In addition to oral and parenteral administration, the rectal and vaginal routes can be utilized. An active ingredient can be administered by means of a suppository. A vehicle which has a melting point at about body temperature or one that is readily soluble can be utilized. For example, cocoa butter and various polyethylene glycols (Carbowaxes) can serve as the vehicle.

For intranasal instillation, a fluid unit dosage form is prepared utilizing an active ingredient and a suitable pharmaceutical vehicle, preferably pyrogen free ("P.E.") water. A dry powder can be formulated when insufflation is the administration of choice.

For use as aerosols, the active ingredients can be packaged in a pressurized aerosol container together with a gaseous or liquefied propellant, for example, dichlorodifluoromethane, carbon dioxide, nitrogen, propane, and the like, with the usual adjuvants such a cosolvents and wetting agents, as may be necessary or desirable.

The term "unit dosage form" as used in the specification and claims refers to physically discrete units suitable as unitary dosages for human and animal subjects, each unit containing a predetermined quantity of active material calculated to produce the desired therapeutic effect in association with the required pharmaceutical diluent, carrier or vehicle. The specifications for the novel unit dosage forms of this invention are dictated by and are directly dependent on (a) the unique characteristics of the active material and the particular therapeutic effect to be achieved, and (b) the limitation inherent in the art of compounding such an active material for therapeutic use in humans, as disclosed in this specification, these being features of the present invention. Examples of suitable unit dosage forms in accord with this invention are tablets, capsules, troches, suppositories, powder packets, wafers, cachets, teaspoonfuls, tablespoonfuls, dropperfuls, ampules, vials, segregated multiples of any of the foregoing, and other forms as herein described.

The active ingredients to be employed as antineoplastic agents can be easily prepared in such unit dosage form with the employment of pharmaceutical materials which themselves are available in the art and can be prepared by established procedures. The following preparations are illustrative of the preparation of the unit dosage forms of the present invention, and not as a limitation thereof.

EXAMPLE I

Several dosage forms can be prepared embodying the present invention. They are shown in the following examples which the notation "active ingredient" signifies spongistatin 1, 2, 3, 4, and 6, their synthetic counterparts and the non-toxic pharmaceutically active derivatives thereof.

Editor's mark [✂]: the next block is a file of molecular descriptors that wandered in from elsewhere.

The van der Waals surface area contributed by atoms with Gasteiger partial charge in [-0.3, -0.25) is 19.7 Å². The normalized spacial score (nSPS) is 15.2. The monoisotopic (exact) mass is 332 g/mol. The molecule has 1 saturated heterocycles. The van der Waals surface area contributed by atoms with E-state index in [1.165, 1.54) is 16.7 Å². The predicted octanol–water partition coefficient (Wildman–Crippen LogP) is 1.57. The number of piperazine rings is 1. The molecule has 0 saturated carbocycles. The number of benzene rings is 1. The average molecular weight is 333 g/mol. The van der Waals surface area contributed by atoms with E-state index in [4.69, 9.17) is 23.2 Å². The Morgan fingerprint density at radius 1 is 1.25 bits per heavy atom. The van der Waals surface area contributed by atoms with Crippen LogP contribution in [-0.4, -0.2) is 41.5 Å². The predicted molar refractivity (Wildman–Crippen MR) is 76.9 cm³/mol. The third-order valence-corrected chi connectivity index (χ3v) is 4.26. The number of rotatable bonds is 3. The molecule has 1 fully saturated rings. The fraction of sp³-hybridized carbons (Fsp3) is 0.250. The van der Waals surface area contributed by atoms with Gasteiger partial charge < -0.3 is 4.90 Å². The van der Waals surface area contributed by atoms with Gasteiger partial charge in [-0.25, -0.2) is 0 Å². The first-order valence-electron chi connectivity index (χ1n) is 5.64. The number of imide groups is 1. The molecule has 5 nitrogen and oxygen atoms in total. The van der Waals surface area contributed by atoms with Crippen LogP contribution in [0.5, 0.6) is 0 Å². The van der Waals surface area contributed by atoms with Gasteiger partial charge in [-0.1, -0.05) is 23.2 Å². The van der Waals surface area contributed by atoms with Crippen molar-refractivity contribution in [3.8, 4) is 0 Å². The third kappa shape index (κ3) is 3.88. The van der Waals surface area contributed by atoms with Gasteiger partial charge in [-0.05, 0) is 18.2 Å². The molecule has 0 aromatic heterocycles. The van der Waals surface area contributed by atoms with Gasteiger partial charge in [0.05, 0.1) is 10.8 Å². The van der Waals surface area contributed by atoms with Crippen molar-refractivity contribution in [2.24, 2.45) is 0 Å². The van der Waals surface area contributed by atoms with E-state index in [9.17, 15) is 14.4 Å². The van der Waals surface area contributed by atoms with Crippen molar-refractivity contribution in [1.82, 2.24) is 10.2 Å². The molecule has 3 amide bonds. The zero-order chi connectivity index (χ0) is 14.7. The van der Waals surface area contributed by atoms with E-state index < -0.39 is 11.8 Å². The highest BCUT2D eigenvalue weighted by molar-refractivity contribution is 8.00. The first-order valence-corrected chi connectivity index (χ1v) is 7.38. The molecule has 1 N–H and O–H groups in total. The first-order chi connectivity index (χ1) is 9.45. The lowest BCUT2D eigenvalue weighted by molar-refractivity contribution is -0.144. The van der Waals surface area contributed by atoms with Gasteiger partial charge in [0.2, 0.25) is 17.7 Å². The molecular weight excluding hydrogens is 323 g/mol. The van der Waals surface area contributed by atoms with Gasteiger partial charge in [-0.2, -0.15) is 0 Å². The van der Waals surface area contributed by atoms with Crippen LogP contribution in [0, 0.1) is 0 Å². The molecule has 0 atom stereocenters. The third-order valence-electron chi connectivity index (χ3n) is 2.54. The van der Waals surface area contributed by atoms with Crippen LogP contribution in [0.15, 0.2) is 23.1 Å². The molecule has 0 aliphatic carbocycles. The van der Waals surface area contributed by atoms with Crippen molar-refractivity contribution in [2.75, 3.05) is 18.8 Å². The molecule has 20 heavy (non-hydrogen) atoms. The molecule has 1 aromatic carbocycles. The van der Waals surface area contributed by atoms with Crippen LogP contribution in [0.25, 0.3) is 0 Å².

COMPOSITION "A" Hard-Gelatin Capsules

One thousand two-piece hard gelatin capsules for oral use, each capsule containing 20 μg of an active ingredient are prepared from the following types and amounts of ingredients:

______________________________________Active ingredient, micronized                20 mgCorn Starch          20 gmTalc                 20 gmMagnesium stearate    2 gm______________________________________

The active ingredient, finely divided by means of an air micronizer, is added to the other finely powdered ingredients, mixed thoroughly and then encapsulated in the usual manner.

The foregoing capsules are useful for treating a neoplastic disease by the oral administration of one or two capsules one to four times a day.

Using the procedure above, capsules are similarly prepared containing an active ingredient in 5, 25 and 50 μg amounts by substituting 5 μm, 25 μm and 50 μm of an active ingredient for the 20 μm used above.

COMPOSITION "B" Soft Gelatin Capsules

One-piece soft gelatin capsules for oral use, each containing 20 μg of an active ingredient (finely divided by means of an air micronizer), are prepared by first suspending the compound in 0.5 ml of corn oil to render the material capsulatable and then encapsulating in the above manner.

The foregoing capsules are useful for treating a neoplastic disease by the oral administration of one or two capsules one to four times a day.

COMPOSITION "C" Tablets

One thousand tablets, each containing 20 μg of an active ingredient are prepared from the following types and amounts of ingredients.

______________________________________Active ingredient micronized               20 mgLactose             300 gmCorn starch         50 gmMagnesium stearate   4 gmLight liquid petrolatum                5 gm______________________________________